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How to respond to a cyberattack

4 in 10 businesses reported a form of cyber-attack or breach between 2020 and 2021. Consequently, businesses are now investing heavily in cyber security to protect their data and reputation. If you do suffer a breach, it’s important to know what to do next and how to stop similar events going forwards.

Most common cyberattacks



A form of malware that encrypts business data. The attacker then demands a ransom payment to release the encryption key. Whilst the data is encrypted, employees can’t access systems, files, databases, and applications. This malware will spread throughout a system often causing significant downtime. The most successful method attackers use are phishing emails appearing as a CV, for example.

Distributed Denial of Service

DDOS attacks are where cybercriminals overwhelm a target server, service, or network with fake internet traffic. Unlike other kinds of cyber-attacks, the goal is to stop legitimate traffic from visiting a site, or to overwhelm network security equipment. Attacks can be repeat assaults leading to extended periods of downtime.

Man-in-the-Middle Attack

A general term used for when a criminal positions himself between a user and application to intercept messages and emails.  There are many different methods that can be used, however most can be avoided with firewalls, encryption and MFA .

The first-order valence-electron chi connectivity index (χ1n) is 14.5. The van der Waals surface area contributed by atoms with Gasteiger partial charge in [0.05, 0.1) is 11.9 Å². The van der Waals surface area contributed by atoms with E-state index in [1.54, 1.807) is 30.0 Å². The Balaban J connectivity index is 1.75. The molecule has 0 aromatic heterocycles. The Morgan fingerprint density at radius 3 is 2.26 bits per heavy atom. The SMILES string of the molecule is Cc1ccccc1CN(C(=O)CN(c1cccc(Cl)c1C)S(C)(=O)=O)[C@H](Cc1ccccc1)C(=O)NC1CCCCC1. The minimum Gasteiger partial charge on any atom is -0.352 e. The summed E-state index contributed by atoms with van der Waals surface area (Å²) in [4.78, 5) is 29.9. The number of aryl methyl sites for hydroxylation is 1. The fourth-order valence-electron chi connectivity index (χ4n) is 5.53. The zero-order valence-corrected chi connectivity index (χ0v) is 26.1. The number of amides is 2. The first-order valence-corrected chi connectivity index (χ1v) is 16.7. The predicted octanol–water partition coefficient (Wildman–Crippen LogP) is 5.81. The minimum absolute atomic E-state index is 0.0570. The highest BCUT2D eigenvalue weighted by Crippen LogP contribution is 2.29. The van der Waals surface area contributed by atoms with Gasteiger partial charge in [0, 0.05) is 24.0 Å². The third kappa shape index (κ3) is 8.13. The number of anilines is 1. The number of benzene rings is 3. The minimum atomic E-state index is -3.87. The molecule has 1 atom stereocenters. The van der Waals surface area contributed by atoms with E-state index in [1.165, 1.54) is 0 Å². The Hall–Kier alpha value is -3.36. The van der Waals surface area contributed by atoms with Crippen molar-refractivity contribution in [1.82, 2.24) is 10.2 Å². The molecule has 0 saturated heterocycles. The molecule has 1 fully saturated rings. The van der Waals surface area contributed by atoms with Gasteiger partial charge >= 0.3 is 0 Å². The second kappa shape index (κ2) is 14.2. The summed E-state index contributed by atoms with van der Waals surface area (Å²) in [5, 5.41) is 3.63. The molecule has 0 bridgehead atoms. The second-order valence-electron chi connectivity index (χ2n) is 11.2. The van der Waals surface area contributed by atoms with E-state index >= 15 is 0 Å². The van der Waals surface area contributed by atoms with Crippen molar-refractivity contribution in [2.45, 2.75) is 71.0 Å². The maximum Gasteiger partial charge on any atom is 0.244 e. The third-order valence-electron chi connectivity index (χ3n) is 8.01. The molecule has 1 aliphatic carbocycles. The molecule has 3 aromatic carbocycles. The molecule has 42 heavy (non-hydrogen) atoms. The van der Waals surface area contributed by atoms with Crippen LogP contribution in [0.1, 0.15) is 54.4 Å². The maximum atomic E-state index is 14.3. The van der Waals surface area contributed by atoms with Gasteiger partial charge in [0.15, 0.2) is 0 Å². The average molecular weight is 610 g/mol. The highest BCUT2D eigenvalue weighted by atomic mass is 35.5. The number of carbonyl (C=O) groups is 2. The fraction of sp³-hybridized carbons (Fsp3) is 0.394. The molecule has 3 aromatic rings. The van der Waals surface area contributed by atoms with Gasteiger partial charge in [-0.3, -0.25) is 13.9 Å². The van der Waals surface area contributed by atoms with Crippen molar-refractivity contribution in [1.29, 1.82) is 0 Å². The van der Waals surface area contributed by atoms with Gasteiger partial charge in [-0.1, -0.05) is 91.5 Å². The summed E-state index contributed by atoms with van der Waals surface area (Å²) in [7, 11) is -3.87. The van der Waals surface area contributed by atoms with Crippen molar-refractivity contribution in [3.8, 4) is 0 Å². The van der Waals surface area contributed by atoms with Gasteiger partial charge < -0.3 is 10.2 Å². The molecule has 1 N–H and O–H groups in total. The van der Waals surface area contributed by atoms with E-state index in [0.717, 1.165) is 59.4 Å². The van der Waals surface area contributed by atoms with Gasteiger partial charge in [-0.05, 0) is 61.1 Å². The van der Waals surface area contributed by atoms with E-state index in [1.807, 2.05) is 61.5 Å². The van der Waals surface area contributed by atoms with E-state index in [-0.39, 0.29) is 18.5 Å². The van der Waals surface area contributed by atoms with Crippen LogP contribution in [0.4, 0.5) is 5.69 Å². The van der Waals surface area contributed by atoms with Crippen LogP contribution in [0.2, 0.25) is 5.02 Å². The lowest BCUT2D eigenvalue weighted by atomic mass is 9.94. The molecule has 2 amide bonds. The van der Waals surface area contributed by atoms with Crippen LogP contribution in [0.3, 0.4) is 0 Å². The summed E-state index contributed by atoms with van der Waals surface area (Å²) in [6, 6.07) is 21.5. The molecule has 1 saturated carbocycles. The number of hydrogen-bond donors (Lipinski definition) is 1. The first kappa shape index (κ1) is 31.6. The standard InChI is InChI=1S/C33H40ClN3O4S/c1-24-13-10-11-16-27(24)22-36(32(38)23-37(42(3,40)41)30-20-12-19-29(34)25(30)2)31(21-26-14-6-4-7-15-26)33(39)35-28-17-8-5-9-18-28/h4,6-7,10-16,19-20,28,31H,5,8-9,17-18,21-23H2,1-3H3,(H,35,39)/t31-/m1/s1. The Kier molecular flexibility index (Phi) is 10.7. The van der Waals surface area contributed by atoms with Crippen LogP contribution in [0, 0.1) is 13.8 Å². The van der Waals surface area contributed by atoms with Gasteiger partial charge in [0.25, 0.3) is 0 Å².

Password Attack

One method attackers use are brute force attacks, where criminals use a programme to guess millions of passwords every second. Another method is a phishing attack, where attackers attempt to socially engineer users to share their password.

What to do if you fall victim to a cyberattack

Notify your IT Provider

Your first port of call should always be to contact your IT provider. They can stop further spread of any malware or assist in surveying the damage and finding recovery solutions.

Review the Damage

Understanding the affected systems, services and machines is the number one priority. Your IT provider will be able to survey the damage and confirm the method of attack and impact on the business.

Minimise the Fallout

Re-routing network traffic, blocking traffic, or isolating parts of a network can help to prevent an attack spreading.

Document the Details

It’s crucial to record the details of the actions and look at the data from the system logs. This should highlight any compromised accounts and systems.

Notify Stakeholders

Suffering data loss can be a breach of GDPR. Businesses should ensure attacks are reported within 72 hours to Action Fraud to minimise possible penalties. Individuals’ information may have been leaked so it is essential to notify them straight away as well.

Learn From the Attack

Irrespective of the attack’s severity, businesses must learn from the experience to prevent lightning striking twice. Adequate documentation of the attack and response plan, will highlight vulnerabilities and gaps in knowledge.

Best practices to prevent a cyberattack

With cybercriminals using a variety of attack methods, it’s critical to have a comprehensive solution in place to stop all types of attacks. This includes safeguarding companies against phishing, ransomware, password breaches, DDOS attacks, and other threats. Keeping up with changes in the cybersecurity threat landscape can be difficult, so it’s often best to rely on the expertise of a third-party IT provider. To learn more about how to keep your business safe contact us today.

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